Wednesday, June 04, 2008

CA E-Pedigree Timeline in Flux

I hope you are still paying attention to the California pedigree situation.

Yes, we all know that the CA Board of Pharmacy extended the e-pedigree implementation deadline to January 1, 2011. But SB1307, which was introduced by CA State Senator Ridley-Thomas in February, proposes the following new e-pedigree implementation timelines:

  • Wholesalers: January 1, 2011
  • Pharmacies: January 1, 2012
  • Manufacturers: January 1, 2011 to January 1, 2013

The manufacturers have a phased in serialization schedule under SB1307 because “the process of implementing serialized electronic pedigree for all prescription drugs in the entire chain of distribution is a complicated technological and logistical undertaking for manufacturers, wholesalers, pharmacies, and other supply chain participants. The Legislature seeks to ensure continued availability of prescription drugs in California while drug manufacturers implement these requirements.” (according to page 10 of the bill’s text.)

Here is the proposed schedule by which a manufacturer must (1) designate the particular drugs that will be serialized, and (2) actually comply with the serialized electronic pedigree requirements:

  • Designated by January 1, 2010; Compliance by January 1, 2011: 20 percent of drugs
  • Designated by January 1, 2011; Compliance by January 1, 2012: 30 percent of drugs (Total = 50 percent)
  • Designated by January 1, 2012; Compliance by January 1, 2013: 50 percent of drugs (Total = 100 percent)

I’m encouraged that California will be incorporating more realistic timelines for serialization, especially given the unknown prospects for national standards. However, it's harder than ever to predict the precise future deadlines.

Where's Doc Brown when you need him?

READER OF THE WEEK

The Texas Startup Blog recently interviewed Jon Cameron, founder and President of Pop Technology. According to the article: “When Jon isn’t inventing cool gadgets for the retail industry he can be found reading Drug Channels…”

Gosh, your friendly neighborhood blogger is now someone’s hobby!

Thanks for the shout-out, Jon.

COMMENTS, WE GOT COMMENTS

There are many interesting comments on yesterday's analysis of the latest AMP study. Read them below the original post. Perhaps you'll even add you own $0.02?

2 comments:

  1. Jon CameronJune 04, 2008

    After reading your article, I was incredulous. How could a pharmacist use pedigree before a manufacturer serializes the product? However, after a quick read of the bill, I think their dates are in order. Here are the significant dates from what we read:

    January 1, 2010 – Manufacturer must designate 20% of their drugs to be subject to the initial phase.

    January 1, 2011 – Manufacturers must increase designated drugs to 30% of their drugs.

    January 1, 2012 – Wholesalers and manufacturers must begin compliance. Manufacturers must increase compliance to 50%.

    July 1, 2012 – Pharmacist must comply

    However, this new language actually accelerates the deadline for establishing epedigree standards and technology. On the January 2010 deadline, manufacturers “shall include in the notification, the technology to be used to meet the serialized electronic pedigree.” This gives manufacturers precious little time to research requirements, review technologies, select vendors, reconfigure operations and commence. So much for 2011. The date is now January 1, 2010.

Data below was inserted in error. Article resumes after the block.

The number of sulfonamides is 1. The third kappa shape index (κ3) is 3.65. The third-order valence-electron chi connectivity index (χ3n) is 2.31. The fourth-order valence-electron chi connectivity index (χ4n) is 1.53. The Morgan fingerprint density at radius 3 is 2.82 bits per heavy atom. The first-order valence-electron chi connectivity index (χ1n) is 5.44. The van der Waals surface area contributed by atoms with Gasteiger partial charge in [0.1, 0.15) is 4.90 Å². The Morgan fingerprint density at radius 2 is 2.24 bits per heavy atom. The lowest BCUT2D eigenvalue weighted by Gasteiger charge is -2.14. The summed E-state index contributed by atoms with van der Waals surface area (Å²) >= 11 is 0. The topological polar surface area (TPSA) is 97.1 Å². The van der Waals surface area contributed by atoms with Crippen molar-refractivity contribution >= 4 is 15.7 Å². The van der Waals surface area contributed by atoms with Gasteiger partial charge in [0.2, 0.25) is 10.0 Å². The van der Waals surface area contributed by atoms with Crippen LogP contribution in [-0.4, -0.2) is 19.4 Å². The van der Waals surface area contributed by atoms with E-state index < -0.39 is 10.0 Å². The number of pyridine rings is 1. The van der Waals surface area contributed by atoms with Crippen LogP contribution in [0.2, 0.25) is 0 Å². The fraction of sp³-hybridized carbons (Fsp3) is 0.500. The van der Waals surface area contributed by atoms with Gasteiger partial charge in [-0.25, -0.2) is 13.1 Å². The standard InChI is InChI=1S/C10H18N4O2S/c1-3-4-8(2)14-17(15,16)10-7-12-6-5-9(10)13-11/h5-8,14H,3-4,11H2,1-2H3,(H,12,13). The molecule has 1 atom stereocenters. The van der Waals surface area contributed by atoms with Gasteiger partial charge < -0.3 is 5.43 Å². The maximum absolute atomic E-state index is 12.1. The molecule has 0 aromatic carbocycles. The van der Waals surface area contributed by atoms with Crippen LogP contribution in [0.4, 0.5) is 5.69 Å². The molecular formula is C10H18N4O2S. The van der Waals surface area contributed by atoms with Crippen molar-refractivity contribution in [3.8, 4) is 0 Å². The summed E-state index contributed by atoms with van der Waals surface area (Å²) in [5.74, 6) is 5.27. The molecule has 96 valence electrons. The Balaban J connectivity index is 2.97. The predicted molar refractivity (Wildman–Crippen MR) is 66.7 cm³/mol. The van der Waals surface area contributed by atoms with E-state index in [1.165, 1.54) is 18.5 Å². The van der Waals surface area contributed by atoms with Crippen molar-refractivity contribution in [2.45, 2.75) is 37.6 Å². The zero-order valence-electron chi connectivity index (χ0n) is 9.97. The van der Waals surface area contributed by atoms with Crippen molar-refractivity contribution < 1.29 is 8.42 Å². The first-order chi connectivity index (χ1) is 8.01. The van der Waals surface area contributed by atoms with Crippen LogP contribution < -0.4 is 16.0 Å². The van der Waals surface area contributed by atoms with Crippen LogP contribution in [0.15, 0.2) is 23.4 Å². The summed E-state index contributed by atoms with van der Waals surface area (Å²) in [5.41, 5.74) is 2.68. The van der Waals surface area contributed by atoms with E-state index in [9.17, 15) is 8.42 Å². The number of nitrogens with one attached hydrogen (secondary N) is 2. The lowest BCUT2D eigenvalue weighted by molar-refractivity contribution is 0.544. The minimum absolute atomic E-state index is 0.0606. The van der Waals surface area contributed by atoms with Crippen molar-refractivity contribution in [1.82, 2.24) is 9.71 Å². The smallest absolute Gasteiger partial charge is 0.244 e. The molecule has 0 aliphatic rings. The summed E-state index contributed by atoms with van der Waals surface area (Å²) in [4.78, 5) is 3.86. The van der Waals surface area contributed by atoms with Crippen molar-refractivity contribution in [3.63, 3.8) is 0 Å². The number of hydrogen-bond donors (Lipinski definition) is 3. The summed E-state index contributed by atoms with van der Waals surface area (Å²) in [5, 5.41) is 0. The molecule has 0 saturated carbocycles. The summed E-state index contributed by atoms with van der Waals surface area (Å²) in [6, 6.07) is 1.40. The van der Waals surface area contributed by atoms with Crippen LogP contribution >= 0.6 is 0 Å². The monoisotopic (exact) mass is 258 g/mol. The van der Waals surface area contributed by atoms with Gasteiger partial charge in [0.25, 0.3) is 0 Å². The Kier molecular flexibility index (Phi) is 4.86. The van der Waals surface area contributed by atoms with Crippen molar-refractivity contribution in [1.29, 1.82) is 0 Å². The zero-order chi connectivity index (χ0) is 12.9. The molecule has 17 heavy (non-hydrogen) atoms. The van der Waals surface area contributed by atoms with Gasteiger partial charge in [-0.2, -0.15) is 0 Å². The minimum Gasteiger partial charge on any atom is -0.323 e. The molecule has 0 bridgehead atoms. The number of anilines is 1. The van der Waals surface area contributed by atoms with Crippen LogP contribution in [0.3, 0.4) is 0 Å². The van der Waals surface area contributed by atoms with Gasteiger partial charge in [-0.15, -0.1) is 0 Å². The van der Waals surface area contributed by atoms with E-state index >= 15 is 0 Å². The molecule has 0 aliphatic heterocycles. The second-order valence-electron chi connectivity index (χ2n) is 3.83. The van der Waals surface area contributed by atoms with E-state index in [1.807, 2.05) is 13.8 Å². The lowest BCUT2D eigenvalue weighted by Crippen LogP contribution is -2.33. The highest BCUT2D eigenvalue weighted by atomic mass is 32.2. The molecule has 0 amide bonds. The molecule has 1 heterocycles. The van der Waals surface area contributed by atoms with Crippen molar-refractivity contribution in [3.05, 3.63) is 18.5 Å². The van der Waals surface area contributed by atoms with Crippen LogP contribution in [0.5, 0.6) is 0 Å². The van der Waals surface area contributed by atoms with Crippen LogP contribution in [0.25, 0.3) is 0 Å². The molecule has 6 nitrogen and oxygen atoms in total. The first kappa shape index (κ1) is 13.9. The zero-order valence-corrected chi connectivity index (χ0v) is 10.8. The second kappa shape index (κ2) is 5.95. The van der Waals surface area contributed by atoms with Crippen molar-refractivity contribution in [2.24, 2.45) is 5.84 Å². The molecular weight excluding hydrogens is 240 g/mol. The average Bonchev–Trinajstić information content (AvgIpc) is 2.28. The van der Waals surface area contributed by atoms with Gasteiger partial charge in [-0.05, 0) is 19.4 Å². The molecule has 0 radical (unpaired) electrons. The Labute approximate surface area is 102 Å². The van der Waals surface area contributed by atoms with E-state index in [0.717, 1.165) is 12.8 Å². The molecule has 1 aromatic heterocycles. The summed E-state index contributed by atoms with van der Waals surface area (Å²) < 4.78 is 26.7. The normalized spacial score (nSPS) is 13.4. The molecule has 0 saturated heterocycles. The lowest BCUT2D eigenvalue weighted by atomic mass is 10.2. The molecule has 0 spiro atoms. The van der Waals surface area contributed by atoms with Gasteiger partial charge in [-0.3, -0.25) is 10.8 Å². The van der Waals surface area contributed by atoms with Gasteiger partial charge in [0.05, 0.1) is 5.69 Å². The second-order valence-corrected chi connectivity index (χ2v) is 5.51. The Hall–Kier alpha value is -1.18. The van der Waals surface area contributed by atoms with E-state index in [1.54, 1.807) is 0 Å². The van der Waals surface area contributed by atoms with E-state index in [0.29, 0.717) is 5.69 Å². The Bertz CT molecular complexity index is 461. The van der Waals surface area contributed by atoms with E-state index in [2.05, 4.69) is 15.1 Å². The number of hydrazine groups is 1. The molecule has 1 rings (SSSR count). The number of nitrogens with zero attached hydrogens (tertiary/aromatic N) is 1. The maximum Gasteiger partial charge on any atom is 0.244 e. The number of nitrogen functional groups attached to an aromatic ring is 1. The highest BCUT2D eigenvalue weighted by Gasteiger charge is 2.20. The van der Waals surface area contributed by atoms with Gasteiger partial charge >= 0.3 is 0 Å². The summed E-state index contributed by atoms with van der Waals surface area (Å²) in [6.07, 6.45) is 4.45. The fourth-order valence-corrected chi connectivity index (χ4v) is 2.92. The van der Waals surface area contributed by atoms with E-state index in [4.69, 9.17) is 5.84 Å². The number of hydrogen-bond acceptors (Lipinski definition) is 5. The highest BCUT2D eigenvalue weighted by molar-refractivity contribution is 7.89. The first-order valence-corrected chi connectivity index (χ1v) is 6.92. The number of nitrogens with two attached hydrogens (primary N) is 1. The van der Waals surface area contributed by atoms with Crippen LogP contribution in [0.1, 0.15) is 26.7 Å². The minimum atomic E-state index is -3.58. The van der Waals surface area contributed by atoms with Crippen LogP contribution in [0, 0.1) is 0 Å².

The last three words of the requirement, “serialized electronic pedigree” are also of particular note about the new language. This is the first time “serialized” has been specified. 4163.5. (a) (2) (b) also says, “shall be the subject of its initial phase of compliance with the state’s serialized pedigree requirement…” Previously, this identifier was only referred to as “unique identification number” which could have been a single code for each drug/dosage/strength. There is also the suggestion the serialization would be assigned by the manufacturer and that now both terms are now synonymous.

    There is some other significant language:.

    One, the bill deletes the board’s authority to “extend these compliance dates.” Later, some exceptions are specified.

    Two, the bill removes the case for the use of RFID. RFID proponents have saddled their case to the ability of RFID to passively scan a case or pallet, and thereby preventing the need to open cases and scan each item. Under Section 5, the board is mandated to establish rules that allow supply participants to infer the contents of the case or pallet. This is a nod to current practices and should significantly ease the concern of slowing the channel or increasing labor costs for shipping and receiving.

    Three, if federal standards are developed for data elements or standards, the federal requirements would trump. This is the real issue that places the timeline in flux. This language, and H.R. 5839, make it impossible to set a reliable business course without significant legislative risk.

    ReplyDelete
  2. Good points, Jon. Funny that the CA Board of Pharmacy pushes RFID hard in its response to the FDA. (See Board Comments to the FDA on Docket No. 0121).

    Jon, your designation as "Reader of the Week" is well earned!

    Adam

    ReplyDelete

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